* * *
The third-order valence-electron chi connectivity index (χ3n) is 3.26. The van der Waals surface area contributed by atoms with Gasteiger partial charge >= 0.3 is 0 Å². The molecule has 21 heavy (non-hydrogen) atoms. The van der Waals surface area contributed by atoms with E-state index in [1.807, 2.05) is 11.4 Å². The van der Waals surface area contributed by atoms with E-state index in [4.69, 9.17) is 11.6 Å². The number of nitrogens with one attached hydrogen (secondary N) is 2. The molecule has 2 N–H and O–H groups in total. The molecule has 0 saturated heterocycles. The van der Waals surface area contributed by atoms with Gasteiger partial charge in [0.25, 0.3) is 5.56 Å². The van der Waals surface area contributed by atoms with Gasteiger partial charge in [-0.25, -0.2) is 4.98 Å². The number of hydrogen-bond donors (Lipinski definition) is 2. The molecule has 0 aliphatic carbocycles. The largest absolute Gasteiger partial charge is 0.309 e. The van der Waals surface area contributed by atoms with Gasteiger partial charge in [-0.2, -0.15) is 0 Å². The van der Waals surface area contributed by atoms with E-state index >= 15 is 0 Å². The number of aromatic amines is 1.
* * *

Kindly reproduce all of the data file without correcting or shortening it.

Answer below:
The third-order valence-electron chi connectivity index (χ3n) is 3.26. The van der Waals surface area contributed by atoms with Gasteiger partial charge >= 0.3 is 0 Å². The molecule has 21 heavy (non-hydrogen) atoms. The van der Waals surface area contributed by atoms with E-state index in [1.807, 2.05) is 11.4 Å². The van der Waals surface area contributed by atoms with E-state index in [4.69, 9.17) is 11.6 Å². The number of nitrogens with one attached hydrogen (secondary N) is 2. The molecule has 2 N–H and O–H groups in total. The molecule has 0 saturated heterocycles. The van der Waals surface area contributed by atoms with Gasteiger partial charge in [0.25, 0.3) is 5.56 Å². The van der Waals surface area contributed by atoms with Gasteiger partial charge in [-0.25, -0.2) is 4.98 Å². The number of hydrogen-bond donors (Lipinski definition) is 2. The molecule has 0 aliphatic carbocycles. The largest absolute Gasteiger partial charge is 0.309 e. The van der Waals surface area contributed by atoms with Gasteiger partial charge in [-0.2, -0.15) is 0 Å². The van der Waals surface area contributed by atoms with E-state index >= 15 is 0 Å². The number of aromatic amines is 1.